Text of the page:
to attend class, relax, and absorb the knowledge. For once, I did not have to fear for any
test/exams. No wonder why Machelle Robinson claims that rather than being excited by the
classroom, students have learned to despise it.
Addition issues to address with Ken Robinson’s video “Changing Education Paradigms”
are putting students into batches by their age group, separating subjects, ringing bells, etc. After
watching his video, I could not help but immediately recognize the points he was addressing.
This rendered me to consider what part of the educational system was truly beneficial to me. It
was easier for me to identify all of the reasons that were unbeneficial than actually look at the
To begin, separating students by age groups, as Ken Robinson addresses it, is a terrible
idea. (include more from Ken Robinson) Separating in batches is one of the principal sources of
terror for children in school. These types of batches allows for students to feel better than or not
as good as the other students. Such comparisons caused by these separations cause many
children to have terrible confidence problems. At a young age, I excelled in academics, but only
compared to the other students. I always felt like I was out of place in my class. If school did
anything for me, it was hold me back from ever achieving my true potential. If you are the
smartest person in your group of friends, then you need to find new friends because they will
only hold you back. This is exactly what happened to me (not trying to say I was the smartest,
but close to it). Therefore this method only restrained me from growing and expanding.
Overall, serious changes need to be made to the educational system to turnaround the
educational system for the better. Today schools are dominated by the need to assess
performance and separate by age groups. These are only discouraging and ineffective. A few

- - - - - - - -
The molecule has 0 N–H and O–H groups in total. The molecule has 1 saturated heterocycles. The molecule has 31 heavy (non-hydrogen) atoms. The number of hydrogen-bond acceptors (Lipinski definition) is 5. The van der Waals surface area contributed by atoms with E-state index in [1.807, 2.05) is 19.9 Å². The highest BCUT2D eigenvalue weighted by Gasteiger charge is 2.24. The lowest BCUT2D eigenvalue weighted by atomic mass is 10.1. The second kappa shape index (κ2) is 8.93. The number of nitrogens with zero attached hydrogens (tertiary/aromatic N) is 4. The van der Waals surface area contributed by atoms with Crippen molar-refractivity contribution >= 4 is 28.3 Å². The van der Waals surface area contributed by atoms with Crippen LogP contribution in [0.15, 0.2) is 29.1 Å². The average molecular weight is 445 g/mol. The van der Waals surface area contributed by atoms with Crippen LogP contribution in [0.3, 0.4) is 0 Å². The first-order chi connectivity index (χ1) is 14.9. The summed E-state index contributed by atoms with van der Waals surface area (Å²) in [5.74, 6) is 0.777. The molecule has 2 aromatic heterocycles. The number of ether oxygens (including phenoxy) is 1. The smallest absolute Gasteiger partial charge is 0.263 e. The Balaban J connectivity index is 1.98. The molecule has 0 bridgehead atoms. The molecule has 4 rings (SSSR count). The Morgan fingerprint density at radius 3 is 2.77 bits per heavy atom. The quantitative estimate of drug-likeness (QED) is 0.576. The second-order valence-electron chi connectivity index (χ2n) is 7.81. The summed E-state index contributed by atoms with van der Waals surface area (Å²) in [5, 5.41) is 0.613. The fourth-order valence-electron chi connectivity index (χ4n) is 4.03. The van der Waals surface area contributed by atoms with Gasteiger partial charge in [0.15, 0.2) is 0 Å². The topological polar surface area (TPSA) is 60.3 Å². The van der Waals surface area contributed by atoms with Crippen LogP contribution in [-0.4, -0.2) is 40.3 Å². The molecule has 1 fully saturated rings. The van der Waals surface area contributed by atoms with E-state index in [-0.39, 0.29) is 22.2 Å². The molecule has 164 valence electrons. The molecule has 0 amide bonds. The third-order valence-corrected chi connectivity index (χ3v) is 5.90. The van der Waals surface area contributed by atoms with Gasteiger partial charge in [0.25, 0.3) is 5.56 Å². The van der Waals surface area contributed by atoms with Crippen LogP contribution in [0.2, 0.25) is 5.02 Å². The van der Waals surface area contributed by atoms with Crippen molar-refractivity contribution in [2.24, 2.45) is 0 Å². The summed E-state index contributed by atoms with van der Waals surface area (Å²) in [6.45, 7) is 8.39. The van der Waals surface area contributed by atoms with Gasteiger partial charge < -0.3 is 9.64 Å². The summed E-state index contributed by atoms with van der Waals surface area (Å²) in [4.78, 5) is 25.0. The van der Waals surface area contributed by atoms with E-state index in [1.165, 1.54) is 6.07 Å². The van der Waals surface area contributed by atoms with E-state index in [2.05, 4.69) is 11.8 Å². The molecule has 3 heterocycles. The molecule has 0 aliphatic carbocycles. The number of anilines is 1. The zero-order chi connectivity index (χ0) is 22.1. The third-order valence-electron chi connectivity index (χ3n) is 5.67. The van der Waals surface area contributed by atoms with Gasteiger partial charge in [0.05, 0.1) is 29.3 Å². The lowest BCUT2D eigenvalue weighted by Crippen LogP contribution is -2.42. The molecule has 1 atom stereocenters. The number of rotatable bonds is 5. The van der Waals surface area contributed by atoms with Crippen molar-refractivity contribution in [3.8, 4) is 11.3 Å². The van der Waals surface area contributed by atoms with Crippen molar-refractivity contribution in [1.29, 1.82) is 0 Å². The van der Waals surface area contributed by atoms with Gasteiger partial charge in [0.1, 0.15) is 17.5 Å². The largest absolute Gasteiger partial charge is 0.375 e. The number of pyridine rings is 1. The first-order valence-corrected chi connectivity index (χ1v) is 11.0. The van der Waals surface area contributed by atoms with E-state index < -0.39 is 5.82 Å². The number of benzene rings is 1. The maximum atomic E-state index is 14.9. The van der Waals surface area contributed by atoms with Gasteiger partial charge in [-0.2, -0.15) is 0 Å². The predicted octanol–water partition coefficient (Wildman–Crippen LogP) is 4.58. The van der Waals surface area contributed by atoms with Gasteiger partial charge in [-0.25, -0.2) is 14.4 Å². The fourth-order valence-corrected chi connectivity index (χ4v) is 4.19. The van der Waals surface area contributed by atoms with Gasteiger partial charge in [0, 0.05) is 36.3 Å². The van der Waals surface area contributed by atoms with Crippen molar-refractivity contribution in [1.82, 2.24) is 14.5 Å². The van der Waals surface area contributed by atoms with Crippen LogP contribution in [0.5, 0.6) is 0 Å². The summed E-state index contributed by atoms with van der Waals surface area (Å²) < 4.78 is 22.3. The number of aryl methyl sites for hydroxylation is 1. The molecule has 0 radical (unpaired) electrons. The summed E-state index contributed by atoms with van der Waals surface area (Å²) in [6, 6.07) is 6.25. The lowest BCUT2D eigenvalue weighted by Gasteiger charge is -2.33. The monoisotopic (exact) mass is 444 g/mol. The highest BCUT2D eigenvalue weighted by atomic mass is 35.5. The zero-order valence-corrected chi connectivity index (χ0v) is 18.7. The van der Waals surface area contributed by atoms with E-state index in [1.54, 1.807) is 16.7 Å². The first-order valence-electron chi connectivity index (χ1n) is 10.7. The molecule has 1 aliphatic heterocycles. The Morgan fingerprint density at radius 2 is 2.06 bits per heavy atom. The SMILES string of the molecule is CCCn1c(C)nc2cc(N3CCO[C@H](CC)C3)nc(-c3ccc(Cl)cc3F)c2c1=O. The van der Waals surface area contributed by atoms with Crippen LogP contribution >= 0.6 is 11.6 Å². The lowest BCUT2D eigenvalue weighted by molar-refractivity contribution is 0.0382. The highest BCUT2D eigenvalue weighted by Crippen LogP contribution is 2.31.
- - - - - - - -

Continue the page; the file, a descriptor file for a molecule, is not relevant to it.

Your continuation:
suggestions for possible changes would be to change grades to achievements, age groups to
interest groups, and boring into fun. Although these changes may not be the best alternative,
they are at least a change in the better direction.
Kiyosaki, Robert T., and Sharon L. Lechter. Rich Dad, Poor Dad. New York: Warner Business, 2000. Print.
Robert Kiyosaki is a self-help author, investor, businessman, a motivational speaker, and has many more
financial and leadership roles. Kiyosaki’s view exemplifies financial independence without the use of the
education taught by the educational system. The book stresses the ownership of high valued assets,
instead of being an employee working for another individual. The book is convincing to prove that
school is not the most important aspect in being successful.
Lutz, Ericka. "Opinion: My Daughter's a High-School Dropout and I'm Totally Okay With It."Parent
Dish 24 May 2010. Print. Ericka Lutz is quoted as a “parenting expert” by parenting magazines. In her
expressed opinion about her daughter dropping out of school, she states that she is proud of her
daughter’s decision and her support for it. Her view expresses that school is not appropriate for
Ken Robinson. Ted.com. Ted Talks, October 2010. December 2010. Ken Robinson, an internationally-
renowned expert in the innovation of education, uses many statistics and examples to explain and show
what is wrong with the educational system and why it doesn’t work nowadays. Students’ perception of
school is the way it is because of how the system is currently run, like a factory line. Robinson explains
through visuals, examples, and facts what needs to change in order to have a positive impact through
the educational system.
Robinson, Machelle. "Classroom Learning." Engines for Education. Web. 5 Mar.
2012.<http://www.engines4ed.org/hyperbook/nodes/NODE-44-pg.html>. Machelle Robinson expresses
her thoughts about how students feel when in a classroom. Although her opinion cannot be taken as a
holistic view of students, it does exemplify the feelings and insight of students who look at school in a
Bunder, Alida. "AP Poll: Parents to Blame for Poor School Performance." Web log post. Donna Gordon
Blankinship, 3 Mar. 2011. Web. 12 Mar. 2012. The poll states that 68% of adults blame parents on the
poor progress through academics. The article explains that adults no longer feel like the majority of the
blame should be placed on teachers, but in the household of the student.